Fresno, California – Calling it an effort to mislead, the Farm Employers Labor Service or FELS, is warning Ag employers of an approach by the Agriculture Labor Relations Board to prospect for labor claims. Datatech is a FELS member and wanted to share the latest with you.
In a recent post from Bryan Little of FELS, he states that the California ARLB has been seeking to “educate” farm workers about their rights to seek better working conditions, if such is needed or warranted, in accord with the Agriculture Labor Relations Act. Little says, “In an abortive effort to provide worker education, the Board tried in 2015 to grant itself through regulation the right to take “educational access” in much the same way the Board grants labor unions the right to trespass on farms and ranches to “meet and talk with employees.””
The plot has thickened recently says Little, “After recently opening an office in Santa Rosa, the ALRB has contacted area agricultural employers to invite them to an “open house,” an apparent effort at community outreach hoping to shed the Board’s adversarial image. In the same communication, Board staff also requested “ag tours” for the ostensible purpose of learning more about agriculture, “on a friendly basis and with no intention behind it … to see the workers in action and get an idea what their duties are like.” In fact, in their communications Board staff describe the tour they want as “kind of like a wine tour but except in this case we would just like to tour the fields and see the workers in action, without distracting them or making them stop their duties at work.” Undoubtedly, these “wine tourists” would come armed with ALRB business cards and pamphlets like this one and this one, intended to encourage workers to file unfair labor practice charges and infused with a distinct anti-employer tone.”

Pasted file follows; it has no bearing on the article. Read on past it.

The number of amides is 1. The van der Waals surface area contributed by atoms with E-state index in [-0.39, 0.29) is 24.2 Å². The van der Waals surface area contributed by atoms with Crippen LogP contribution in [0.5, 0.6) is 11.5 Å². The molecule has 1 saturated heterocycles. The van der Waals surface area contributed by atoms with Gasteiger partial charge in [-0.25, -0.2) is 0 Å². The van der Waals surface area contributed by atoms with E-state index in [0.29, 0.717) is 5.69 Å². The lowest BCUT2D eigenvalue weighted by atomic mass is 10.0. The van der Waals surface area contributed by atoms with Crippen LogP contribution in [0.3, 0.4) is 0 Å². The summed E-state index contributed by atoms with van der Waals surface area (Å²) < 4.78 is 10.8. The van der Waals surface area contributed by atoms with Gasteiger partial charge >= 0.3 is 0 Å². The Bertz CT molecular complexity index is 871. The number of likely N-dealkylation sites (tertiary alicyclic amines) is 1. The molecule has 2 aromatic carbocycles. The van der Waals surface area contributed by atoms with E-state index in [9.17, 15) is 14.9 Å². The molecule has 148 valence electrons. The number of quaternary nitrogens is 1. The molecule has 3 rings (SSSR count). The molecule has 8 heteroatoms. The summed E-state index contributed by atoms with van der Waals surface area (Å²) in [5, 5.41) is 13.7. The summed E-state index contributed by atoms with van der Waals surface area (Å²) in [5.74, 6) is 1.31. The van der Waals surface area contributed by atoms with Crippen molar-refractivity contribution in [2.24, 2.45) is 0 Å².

This approach says, Little, is like a ‘Trojan Horse,’ trying to promote goodwill but with ill intentions.
Says Little, “The Board staff’s efforts to deceive the unwary about their intentions is concerning. FELS suggests that agricultural employers should be aware of the likely purpose of this seemingly innocent “outreach” effort, and be particularly wary of requests for “wine tours,” “educational tours,” or any other effort to gain access to farms under the guise of seeking to learn more about agriculture. Your reward for “educating” Board staff could be a flurry of unfair labor practice charges, brought to you by the Board staff’s “Trojan horse” outreach.”
Experts in farm labor relations say it’s always good to have a running dialogue with workers and worker’s groups, seeking to understand if conditions are meeting their expectations, and, if any improvements are being sought. They say that it’s better to know, than to be surprised.
Datatech serves employers in the Ag industry in California and across America. Employers use the Farmer’s Office and the Labor Contractor’s Office software applications for ag cost-accounting and payroll.